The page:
In the example to the right, Amaral is utilizing CarChat24. If you go to his site on a desktop, there are several prompts to get desktop visitors to engage in chat, including an appropriate Java popup. If all of them were placed on a mobile site, they would dominate the screen and would hurt the functionality. As you can see, the multitude of chat prompts have been replaced by a small prompt at the bottom of the screen.

Don't just check the buttons. Check the landing pages as well. There are several plugins out there that take visitors to specific pages on the website. With plugins, this can become a mobile nightmare if they do not render properly.

Think of it like this - anything that you add to your website that isn't built by the website provider must be checked across multiple devices. As the world continues to become more mobile in its surfing style, you cannot afford to have pages that do not work on mobile devices.

Full Testing Coming

Over the last several months, I've looked at 9 responsive web design providers in the automotive industry and 2 that are hoping to get into the industry. Most were not ready for primetime, but only one of them was actually bad enough that I see no hope for them in the future. No, I'm not going to reveal who those ones were.

Three scored strong marks in my tests: DealerOn, FlexDealer, and WorldDealer. I'm not done. At next year's big convention, we will be looking at the latest and greatest. Then, we'll be putting together a comprehensive list of recommendations that we'll be posting right here on Driving Sales. In the meantime, we're looking for other website providers to consider as well as stories of experiences from dealers in the trenches with responsive websites today.

Please feel free to comment below or contact me directly if you have any recommendations of vendors I need to look at or experiences you'd like to share. As someone who worked for a website provider for seven years, it's truly refreshing to be able to look at everything with an open and detached view.

Christian Salazar
All of these companies rank "not that good" on Google Page Speed Insights...,,,, None have a score above 65 on mobile.. I would also like to point out that it's not "a company" or the website provider. It varies website to website, each provider out there i'm sure has ones that rank well and not so well. Does this suggest that user experience trumps speed, or load speed. It also is important to know page speed insights isn't calculating load time or load speed... it's simply "insights"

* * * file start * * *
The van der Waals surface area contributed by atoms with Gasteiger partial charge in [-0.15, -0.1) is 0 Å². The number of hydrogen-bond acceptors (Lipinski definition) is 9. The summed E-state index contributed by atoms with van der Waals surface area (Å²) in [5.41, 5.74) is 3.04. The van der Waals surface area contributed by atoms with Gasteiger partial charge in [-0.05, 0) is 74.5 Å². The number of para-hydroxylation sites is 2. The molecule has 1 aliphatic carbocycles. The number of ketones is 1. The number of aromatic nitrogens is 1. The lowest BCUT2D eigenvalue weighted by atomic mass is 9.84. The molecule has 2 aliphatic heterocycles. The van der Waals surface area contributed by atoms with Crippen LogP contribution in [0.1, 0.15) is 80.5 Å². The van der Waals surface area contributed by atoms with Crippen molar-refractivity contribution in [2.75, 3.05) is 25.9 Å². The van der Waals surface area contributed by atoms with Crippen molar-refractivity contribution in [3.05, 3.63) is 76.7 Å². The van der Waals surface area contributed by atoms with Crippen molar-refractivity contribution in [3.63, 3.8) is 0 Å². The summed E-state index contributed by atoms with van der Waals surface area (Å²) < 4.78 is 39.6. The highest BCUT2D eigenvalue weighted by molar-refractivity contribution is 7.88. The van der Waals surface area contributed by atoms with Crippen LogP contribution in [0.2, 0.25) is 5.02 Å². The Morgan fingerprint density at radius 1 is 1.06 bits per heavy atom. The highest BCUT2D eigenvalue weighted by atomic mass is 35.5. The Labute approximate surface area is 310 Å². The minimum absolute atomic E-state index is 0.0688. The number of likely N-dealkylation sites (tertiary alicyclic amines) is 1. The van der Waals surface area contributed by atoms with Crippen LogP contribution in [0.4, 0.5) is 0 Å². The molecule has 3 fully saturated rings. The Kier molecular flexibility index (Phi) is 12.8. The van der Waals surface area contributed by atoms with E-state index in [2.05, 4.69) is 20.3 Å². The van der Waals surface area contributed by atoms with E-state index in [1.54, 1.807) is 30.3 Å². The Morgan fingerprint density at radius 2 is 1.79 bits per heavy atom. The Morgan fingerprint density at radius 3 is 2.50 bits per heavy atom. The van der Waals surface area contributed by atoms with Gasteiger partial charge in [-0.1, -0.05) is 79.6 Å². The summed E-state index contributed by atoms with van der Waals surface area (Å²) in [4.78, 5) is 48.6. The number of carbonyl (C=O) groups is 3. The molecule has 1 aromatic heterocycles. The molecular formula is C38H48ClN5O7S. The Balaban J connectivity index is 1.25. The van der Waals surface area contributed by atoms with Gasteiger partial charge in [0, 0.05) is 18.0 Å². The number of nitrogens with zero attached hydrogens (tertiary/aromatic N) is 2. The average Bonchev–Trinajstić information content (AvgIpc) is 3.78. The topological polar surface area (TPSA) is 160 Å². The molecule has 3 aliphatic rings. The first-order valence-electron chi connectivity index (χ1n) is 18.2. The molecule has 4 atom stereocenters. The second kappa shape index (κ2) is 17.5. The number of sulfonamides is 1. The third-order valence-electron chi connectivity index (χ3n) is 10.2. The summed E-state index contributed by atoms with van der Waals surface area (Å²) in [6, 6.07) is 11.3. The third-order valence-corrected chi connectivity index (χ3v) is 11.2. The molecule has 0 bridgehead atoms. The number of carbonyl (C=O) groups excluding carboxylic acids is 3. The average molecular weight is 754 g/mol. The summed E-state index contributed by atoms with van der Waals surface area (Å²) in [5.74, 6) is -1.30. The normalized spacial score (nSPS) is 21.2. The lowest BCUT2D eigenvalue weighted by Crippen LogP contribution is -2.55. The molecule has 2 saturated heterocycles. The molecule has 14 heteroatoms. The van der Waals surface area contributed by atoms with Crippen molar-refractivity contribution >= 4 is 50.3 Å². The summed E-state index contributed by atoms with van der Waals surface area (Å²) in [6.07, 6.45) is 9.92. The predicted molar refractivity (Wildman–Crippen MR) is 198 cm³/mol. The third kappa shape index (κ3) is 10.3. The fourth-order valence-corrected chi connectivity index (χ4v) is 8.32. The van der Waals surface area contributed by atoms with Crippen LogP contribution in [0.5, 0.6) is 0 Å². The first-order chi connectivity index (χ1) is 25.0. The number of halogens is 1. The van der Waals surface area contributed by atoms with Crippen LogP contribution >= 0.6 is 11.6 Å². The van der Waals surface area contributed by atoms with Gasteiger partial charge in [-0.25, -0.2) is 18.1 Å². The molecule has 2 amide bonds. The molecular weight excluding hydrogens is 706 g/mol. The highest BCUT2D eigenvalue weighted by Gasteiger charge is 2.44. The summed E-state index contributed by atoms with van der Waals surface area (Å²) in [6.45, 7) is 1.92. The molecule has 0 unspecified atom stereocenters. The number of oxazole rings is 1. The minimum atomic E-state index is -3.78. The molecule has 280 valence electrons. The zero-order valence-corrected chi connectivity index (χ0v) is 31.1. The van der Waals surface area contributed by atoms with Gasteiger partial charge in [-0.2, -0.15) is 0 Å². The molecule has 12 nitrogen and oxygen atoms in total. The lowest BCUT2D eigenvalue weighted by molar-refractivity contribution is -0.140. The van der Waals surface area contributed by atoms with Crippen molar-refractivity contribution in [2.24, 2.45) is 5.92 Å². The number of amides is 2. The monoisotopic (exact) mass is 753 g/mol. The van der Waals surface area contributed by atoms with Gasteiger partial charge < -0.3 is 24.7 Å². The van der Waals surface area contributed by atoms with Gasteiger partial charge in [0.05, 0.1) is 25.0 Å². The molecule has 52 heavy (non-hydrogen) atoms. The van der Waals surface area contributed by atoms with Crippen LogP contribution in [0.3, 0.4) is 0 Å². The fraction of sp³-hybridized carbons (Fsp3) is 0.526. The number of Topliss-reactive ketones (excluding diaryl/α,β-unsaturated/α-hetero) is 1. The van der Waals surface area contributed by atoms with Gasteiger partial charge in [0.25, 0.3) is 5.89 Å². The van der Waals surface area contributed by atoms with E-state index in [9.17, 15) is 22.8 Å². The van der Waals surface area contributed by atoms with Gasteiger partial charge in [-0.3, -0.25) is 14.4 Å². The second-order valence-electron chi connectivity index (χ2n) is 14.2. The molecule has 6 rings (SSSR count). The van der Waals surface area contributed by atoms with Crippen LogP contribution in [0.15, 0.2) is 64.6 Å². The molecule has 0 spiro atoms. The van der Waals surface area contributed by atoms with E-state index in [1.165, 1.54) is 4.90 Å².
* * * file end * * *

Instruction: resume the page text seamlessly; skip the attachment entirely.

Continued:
Alex Lau
Good post JD!
JD Rucker
Sounds like I need a DealerFire demo.
Robert Karbaum
For me, responsive is already old technology. Where I want to be ASAP, is Behavior Based Content that changes based on the habits of the end user. Simply put, if you have been searching online for a Camry, a Behavior Based Content website shows you a Camry when you first arrive. It eliminates the work for the consumer of having to find that Camry.
Alex Lau
Robert, it's old as in, it's being and has been used in many other industries outside of website production. There are loads of websites that are either adaptive or have zero ability to morph to mobile resolutions. Additionally, very few automotive agencies actually do it correctly. Using "Big Data" (stupid name) or user-behavior metrics is the name of the game, you're right. There are groups already doing it, but that depends on a lot. Privacy and the ability to license a mechanism that drives the data. Incidentally, we are developing a user-preference inventory system, that utilizes 3rd party inventory feeds and Edmunds' API for details not included in the feed (which is fairly typical) @